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The coronavirus is shaking up the world's art market in unexpected ways


As COVID-19 hits the Hong Kong art market, its repercussions will be felt around the world and not just in Asia. The crisis may upend old business models and jolt the art market further into the virtual realm.

It was a big bang for Hong Kong and the wider art world. Though it started with a few unremarkable press releases, it was bad news for the former British colony.

First the Art Basel fair was canceled. Then the Hong Kong Arts Festival was stopped before it could get going. Auction houses Christie's and Bonham's made contingency plan and postponed their sales there. On February 24, Sotheby's sent out its own "revised schedule" for its spring auctions. Some sales were postponed; others were moved to New York.

Up until now Hong Kong has been the gateway to the growing Asian art market. Buyers and sellers have turned the place into a major art hub. Now in the top-tier alongside New York and London, Hong Kong is the epicenter for Chinese, contemporary and modern art, wine and Western art in Asia. In all, China, the US and the UK account for over 80% of total global art sales by value.

The recent monthslong demonstrations in Hong Kong and now the growing list of cancellations in the art world may seem like the death of Asian sales. But Kathryn Brown, a UK-based art historian and international expert on the art market, is more optimistic. "The art market is resilient. Art survives disaster and as an asset class it is very resilient partly because it is not dependent on production chains," she told DW.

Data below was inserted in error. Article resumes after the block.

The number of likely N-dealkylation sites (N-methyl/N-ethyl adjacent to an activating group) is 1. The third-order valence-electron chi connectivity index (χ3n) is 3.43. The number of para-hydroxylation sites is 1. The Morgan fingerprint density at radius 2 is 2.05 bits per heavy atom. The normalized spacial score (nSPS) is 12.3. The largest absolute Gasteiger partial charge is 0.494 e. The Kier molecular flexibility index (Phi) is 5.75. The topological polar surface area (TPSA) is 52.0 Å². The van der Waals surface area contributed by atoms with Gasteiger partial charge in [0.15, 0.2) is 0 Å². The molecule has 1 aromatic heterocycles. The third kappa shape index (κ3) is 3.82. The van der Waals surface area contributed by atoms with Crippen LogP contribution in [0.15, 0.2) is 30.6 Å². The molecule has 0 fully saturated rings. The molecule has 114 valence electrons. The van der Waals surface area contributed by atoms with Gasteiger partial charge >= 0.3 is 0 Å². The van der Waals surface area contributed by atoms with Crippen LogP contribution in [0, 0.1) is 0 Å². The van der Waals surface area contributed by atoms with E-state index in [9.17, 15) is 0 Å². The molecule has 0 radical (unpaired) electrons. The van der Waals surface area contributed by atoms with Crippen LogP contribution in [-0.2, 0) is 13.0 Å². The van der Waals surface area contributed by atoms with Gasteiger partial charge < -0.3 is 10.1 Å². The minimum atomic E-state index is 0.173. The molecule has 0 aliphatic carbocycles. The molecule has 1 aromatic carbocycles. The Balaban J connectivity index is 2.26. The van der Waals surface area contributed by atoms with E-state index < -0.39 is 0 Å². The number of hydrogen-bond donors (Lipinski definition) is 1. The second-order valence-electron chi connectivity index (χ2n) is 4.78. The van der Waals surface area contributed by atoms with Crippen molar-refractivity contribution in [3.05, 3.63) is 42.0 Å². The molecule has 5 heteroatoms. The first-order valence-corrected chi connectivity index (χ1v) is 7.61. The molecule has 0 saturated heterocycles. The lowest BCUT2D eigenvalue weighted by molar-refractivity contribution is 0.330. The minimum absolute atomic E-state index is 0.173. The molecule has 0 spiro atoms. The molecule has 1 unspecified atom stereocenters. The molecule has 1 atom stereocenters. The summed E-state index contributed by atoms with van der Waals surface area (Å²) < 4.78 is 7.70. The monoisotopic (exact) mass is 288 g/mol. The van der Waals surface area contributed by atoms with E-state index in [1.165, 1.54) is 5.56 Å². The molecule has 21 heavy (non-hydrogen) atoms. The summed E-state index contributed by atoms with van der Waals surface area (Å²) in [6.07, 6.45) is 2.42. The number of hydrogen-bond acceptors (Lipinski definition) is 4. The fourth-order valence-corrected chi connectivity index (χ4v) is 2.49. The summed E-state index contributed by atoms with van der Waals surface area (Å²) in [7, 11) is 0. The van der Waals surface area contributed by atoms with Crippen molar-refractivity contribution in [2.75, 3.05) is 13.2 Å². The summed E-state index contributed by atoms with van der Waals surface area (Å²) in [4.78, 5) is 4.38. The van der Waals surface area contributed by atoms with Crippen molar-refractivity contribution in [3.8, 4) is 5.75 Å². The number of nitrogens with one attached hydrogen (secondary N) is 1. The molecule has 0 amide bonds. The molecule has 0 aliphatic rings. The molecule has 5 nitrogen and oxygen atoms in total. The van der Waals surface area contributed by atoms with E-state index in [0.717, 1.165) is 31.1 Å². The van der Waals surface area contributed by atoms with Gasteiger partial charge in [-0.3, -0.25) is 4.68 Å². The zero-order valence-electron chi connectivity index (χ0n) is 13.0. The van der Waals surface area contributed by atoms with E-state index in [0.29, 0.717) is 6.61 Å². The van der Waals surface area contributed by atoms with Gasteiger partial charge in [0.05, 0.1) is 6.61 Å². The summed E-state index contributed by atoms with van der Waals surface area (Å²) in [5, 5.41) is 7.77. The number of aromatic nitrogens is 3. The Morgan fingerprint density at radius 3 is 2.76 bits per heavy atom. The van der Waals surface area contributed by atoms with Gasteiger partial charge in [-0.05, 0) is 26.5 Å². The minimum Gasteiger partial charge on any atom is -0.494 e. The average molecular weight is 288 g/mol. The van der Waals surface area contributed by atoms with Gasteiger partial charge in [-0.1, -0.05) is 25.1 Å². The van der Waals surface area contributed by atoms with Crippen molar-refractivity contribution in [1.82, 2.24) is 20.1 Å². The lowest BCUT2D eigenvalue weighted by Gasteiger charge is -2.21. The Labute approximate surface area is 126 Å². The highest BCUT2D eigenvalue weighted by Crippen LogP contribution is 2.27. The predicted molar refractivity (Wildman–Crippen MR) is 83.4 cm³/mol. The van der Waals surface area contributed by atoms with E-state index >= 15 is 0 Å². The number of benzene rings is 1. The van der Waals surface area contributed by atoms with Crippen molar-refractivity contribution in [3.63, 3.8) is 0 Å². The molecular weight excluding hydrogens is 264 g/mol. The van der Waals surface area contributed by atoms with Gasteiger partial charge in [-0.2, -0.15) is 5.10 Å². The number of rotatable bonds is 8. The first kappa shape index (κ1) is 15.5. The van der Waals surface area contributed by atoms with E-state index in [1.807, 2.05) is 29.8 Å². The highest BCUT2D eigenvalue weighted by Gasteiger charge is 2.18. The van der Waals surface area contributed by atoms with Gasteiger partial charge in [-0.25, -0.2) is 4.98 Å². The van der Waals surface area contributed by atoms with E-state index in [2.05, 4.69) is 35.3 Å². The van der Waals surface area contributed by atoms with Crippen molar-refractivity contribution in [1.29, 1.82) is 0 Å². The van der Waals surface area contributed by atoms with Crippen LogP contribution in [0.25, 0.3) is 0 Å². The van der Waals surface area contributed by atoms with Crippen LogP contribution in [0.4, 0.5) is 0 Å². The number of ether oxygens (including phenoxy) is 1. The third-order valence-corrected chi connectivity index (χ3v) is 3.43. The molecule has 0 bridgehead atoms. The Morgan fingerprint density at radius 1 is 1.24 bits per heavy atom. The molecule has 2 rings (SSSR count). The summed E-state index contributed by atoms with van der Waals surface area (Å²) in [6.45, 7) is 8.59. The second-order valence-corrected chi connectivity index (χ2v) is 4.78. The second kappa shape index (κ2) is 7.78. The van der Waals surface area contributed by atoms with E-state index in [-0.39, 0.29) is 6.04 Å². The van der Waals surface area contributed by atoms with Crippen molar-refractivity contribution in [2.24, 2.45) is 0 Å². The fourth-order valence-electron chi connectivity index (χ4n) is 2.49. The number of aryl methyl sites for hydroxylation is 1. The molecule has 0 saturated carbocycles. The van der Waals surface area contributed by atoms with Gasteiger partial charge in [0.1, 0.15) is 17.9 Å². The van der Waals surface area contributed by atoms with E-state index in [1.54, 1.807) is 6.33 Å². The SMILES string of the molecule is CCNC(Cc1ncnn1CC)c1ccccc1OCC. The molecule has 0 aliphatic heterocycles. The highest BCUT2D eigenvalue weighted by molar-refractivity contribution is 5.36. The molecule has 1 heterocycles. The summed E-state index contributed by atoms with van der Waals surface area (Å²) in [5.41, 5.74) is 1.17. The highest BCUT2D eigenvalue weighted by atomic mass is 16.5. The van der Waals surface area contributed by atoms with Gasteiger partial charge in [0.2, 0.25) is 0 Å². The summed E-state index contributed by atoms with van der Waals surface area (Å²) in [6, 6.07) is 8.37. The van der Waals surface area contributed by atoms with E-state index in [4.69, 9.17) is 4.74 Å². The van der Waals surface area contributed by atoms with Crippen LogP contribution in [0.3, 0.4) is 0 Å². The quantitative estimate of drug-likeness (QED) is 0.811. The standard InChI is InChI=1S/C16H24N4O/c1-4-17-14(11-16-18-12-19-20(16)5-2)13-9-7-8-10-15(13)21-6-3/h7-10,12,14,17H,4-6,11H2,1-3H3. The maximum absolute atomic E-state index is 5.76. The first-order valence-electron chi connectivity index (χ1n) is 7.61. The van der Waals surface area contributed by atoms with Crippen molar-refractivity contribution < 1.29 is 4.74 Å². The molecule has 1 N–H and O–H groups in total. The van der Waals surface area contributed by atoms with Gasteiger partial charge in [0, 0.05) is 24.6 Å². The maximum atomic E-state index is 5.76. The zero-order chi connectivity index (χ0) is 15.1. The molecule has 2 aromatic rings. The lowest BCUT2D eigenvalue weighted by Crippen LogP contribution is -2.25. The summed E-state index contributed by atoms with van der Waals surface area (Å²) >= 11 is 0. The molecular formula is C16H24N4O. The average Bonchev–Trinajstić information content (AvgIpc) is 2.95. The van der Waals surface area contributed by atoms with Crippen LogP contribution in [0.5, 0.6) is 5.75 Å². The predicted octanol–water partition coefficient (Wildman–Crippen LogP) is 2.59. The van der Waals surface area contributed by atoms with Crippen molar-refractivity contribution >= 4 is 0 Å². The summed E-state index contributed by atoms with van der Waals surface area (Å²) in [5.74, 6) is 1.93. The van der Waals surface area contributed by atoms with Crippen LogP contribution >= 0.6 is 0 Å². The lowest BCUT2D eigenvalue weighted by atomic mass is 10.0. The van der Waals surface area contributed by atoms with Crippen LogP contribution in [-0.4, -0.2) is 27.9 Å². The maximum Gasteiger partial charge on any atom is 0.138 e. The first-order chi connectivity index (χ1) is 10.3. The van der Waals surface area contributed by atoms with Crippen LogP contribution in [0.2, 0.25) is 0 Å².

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Global art sales reached $64.1 billion (€56.7 billion) in 2019, according to the Art Basel and UBS bank Art Market 2020 report. This is an overall decline of 5% from the previous year. Sales in China were down even more.  

But any bumps in Hong Kong are likely temporary and can be made up in other regions. "The art market is a huge global network and different parts of that network can operate to prop up other segments." This also goes for auction houses, too, she said.

Who's who?

Sotheby's was the first international auction house to hold sales in Hong Kong in 1973 and China in 2012. It was only in June last year that the company announced it would be acquired by Patrick Drahi for $3.7 billion after being a public company for 31 years. The move back to private ownership was meant to give them more freedom and be less chained to quarterly reports.

In 2019, Sotheby's recorded results of $4.8 billion from over 400 auctions. Sales in Asia were $939 million, which according to the company gave it a 16% lead in market share over its biggest competitor. Asian-based clients accounted for around 30% of their global sales. Still overall sales were down from the previous year's high of $5.3 billion.

The highest-value lot at Sotheby's Asia in 2019 was a 300-year-old Beijing enameled glass vase in the shape of a pouch. It sold in Hong Kong in October for $26.4 million

Christie's, which has been privately owned since 1998 by a holding company run by French billionaire Francois-Henri Pinault, didn't fare much better. Total auctions and private sales last year brought in $5 billion — well down from $7 billion in 2018.

For decades these two auction houses have been the go-to place for high-end art. For both sellers and buyers there were hardly any other options.

Changing course midway

Lately interest from China has been a massive driver in the art market. Many think Chinese buyers pulled the market out of a long slump. But last year the Chinese art market contracted by 9%, according to online database They also noted that of the world's top-10 auction houses, six operate only within China. The other four all hold auctions in the region to try and get a piece of the pie. Not surprisingly Christie's and Sotheby's global duopoly is on the wane.